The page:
Congratulations on your new home; may you have many happy years there.
0 votes Thank Flag Link Wed Jul 16, 2008
These answers seem to get off the subject of the original question.

Jeremy, First, Ryland is a reputable builder with a pretty good reputation in the Dallas are, not sure about San Antonio. Some things that can be forgotten are:

All rooms blocked for a ceiling fan and light kit
Kick plate on front door - may be a peephole too
Blinds for the house (could be pretty expensive but builders get a wholesale price)
Outlet in the laundry room or garage for a freezer or second refrigerator
Gutters are a must
Sod in the backyard... yes some of them put sod in the front and side
check that exhaust fans are in the rooms you want.
Is the AC compressor big enough for the size of the house
Have them stain the fence especially if the house has been in inventory for a while

Yes you will be doing a walk through with the builder about 10 days before closing and go through the house room by room, and mark items that need attention. Then you return the day before closing and meet again to make sure those items have been addressed. This is pretty much your last chance to report what you want done, so be very thourough about everything, paint touch up, scratched walls, open all the windows, check the outlets, check the water pressure in the kitchen and all baths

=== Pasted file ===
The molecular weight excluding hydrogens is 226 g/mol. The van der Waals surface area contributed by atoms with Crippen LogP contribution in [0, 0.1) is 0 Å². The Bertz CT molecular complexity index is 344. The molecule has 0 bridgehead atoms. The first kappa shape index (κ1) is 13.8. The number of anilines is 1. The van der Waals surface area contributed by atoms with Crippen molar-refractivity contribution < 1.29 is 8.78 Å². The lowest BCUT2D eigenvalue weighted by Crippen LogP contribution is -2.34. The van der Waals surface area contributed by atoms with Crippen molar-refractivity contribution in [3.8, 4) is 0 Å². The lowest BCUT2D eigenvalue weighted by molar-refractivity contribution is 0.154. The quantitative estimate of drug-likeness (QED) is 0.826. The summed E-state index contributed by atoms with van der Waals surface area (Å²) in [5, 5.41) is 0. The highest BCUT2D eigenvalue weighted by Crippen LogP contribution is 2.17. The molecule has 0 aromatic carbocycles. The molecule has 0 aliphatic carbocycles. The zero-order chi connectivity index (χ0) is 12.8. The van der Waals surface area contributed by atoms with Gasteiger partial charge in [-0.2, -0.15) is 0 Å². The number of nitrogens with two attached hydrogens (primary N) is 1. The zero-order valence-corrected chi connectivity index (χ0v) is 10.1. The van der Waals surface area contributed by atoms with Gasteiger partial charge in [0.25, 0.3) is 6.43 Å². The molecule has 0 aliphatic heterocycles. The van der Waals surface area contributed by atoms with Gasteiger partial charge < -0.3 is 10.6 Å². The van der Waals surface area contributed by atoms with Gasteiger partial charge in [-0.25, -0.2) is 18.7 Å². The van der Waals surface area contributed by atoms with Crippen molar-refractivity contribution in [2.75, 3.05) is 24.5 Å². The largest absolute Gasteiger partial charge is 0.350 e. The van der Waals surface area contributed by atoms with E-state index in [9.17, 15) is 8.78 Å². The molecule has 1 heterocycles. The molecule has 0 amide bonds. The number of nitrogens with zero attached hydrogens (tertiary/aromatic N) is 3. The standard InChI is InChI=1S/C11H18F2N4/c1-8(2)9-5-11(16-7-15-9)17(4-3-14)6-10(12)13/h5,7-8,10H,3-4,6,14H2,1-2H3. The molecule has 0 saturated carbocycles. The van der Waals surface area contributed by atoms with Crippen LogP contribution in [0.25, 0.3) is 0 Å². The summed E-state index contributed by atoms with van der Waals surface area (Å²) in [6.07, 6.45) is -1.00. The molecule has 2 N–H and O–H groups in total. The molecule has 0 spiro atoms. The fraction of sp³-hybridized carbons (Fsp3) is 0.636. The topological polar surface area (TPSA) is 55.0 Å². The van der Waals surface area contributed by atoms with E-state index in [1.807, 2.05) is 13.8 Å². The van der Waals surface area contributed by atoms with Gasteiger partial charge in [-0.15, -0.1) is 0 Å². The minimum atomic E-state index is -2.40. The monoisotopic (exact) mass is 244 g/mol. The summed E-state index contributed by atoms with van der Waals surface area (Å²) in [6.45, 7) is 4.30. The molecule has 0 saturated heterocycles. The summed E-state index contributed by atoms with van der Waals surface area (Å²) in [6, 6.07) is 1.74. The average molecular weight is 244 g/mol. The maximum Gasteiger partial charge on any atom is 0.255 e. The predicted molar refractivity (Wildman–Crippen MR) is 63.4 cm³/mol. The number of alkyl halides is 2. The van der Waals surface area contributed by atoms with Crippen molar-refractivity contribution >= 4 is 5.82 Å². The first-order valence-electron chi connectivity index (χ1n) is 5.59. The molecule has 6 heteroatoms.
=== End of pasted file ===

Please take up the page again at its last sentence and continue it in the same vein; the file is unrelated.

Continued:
Yes as it was mentioned below you will get a 1 or 2 year warranty from the builder. When it's about to expire, about 11 months into it , get a home inspection, well worth the peace of mind, and turn the report to the builder along with other items you want done.

Good luck to you,

Naima
Web Reference: http://www.sumnerrealty.com
0 votes Thank Flag Link Wed Jul 16, 2008
One thing that I'd suggest is that you sit down with the on site person and real estate agent, if applicable, and go through the upgrades that are either in or planned for your home. Once you're aware of the individual cost of things, you can assess those which matter, and those that, to you, don't. It's easier to formulate your offer with clarity on exactly what you're paying for (and would prefer not to).
If you can get an inspector through (some builders absolutely hate that), that would be smart. I'd also check with the neighbors to see how completed their houses were at the walk-through, and how long items are taking to get fixed. That way, you know how hard to dig in your heels at the w/t- some minor items should be expected.
I've heard really good things about Ryland, but the same construction crew can vary from site to site- people living in the community are a great resource. Congratulations, and best wishes.
Web Reference: http://optionsrealty.com
0 votes Thank Flag Link Wed Jul 16, 2008
Jeremy,